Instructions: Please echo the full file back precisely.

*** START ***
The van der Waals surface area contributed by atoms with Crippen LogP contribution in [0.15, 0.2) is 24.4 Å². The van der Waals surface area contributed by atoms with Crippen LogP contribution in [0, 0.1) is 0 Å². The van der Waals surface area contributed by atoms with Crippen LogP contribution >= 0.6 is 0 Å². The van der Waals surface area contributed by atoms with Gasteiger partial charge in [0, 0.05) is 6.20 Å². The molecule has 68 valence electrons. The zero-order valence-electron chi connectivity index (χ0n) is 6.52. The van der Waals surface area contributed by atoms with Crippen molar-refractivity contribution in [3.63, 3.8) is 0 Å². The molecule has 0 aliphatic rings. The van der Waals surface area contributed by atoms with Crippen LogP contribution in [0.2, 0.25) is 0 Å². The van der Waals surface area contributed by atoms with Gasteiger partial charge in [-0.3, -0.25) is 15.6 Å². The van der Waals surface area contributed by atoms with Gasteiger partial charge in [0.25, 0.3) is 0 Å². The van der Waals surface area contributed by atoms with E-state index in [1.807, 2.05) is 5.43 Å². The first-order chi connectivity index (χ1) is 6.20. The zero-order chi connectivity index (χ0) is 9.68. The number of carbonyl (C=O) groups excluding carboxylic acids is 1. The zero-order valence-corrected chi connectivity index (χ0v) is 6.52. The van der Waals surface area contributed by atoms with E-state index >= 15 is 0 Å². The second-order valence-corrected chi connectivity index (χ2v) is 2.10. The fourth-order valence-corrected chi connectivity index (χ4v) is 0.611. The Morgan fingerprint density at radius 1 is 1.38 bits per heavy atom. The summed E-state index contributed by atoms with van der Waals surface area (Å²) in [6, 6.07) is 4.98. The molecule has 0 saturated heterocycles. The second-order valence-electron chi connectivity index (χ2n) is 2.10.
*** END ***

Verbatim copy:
The van der Waals surface area contributed by atoms with Crippen LogP contribution in [0.15, 0.2) is 24.4 Å². The van der Waals surface area contributed by atoms with Crippen LogP contribution in [0, 0.1) is 0 Å². The van der Waals surface area contributed by atoms with Crippen LogP contribution >= 0.6 is 0 Å². The van der Waals surface area contributed by atoms with Gasteiger partial charge in [0, 0.05) is 6.20 Å². The molecule has 68 valence electrons. The zero-order valence-electron chi connectivity index (χ0n) is 6.52. The van der Waals surface area contributed by atoms with Crippen molar-refractivity contribution in [3.63, 3.8) is 0 Å². The molecule has 0 aliphatic rings. The van der Waals surface area contributed by atoms with Crippen LogP contribution in [0.2, 0.25) is 0 Å². The van der Waals surface area contributed by atoms with Gasteiger partial charge in [-0.3, -0.25) is 15.6 Å². The van der Waals surface area contributed by atoms with Gasteiger partial charge in [0.25, 0.3) is 0 Å². The van der Waals surface area contributed by atoms with E-state index in [1.807, 2.05) is 5.43 Å². The first-order chi connectivity index (χ1) is 6.20. The zero-order chi connectivity index (χ0) is 9.68. The number of carbonyl (C=O) groups excluding carboxylic acids is 1. The zero-order valence-corrected chi connectivity index (χ0v) is 6.52. The van der Waals surface area contributed by atoms with E-state index >= 15 is 0 Å². The second-order valence-corrected chi connectivity index (χ2v) is 2.10. The fourth-order valence-corrected chi connectivity index (χ4v) is 0.611. The Morgan fingerprint density at radius 1 is 1.38 bits per heavy atom. The summed E-state index contributed by atoms with van der Waals surface area (Å²) in [6, 6.07) is 4.98. The molecule has 0 saturated heterocycles. The second-order valence-electron chi connectivity index (χ2n) is 2.10.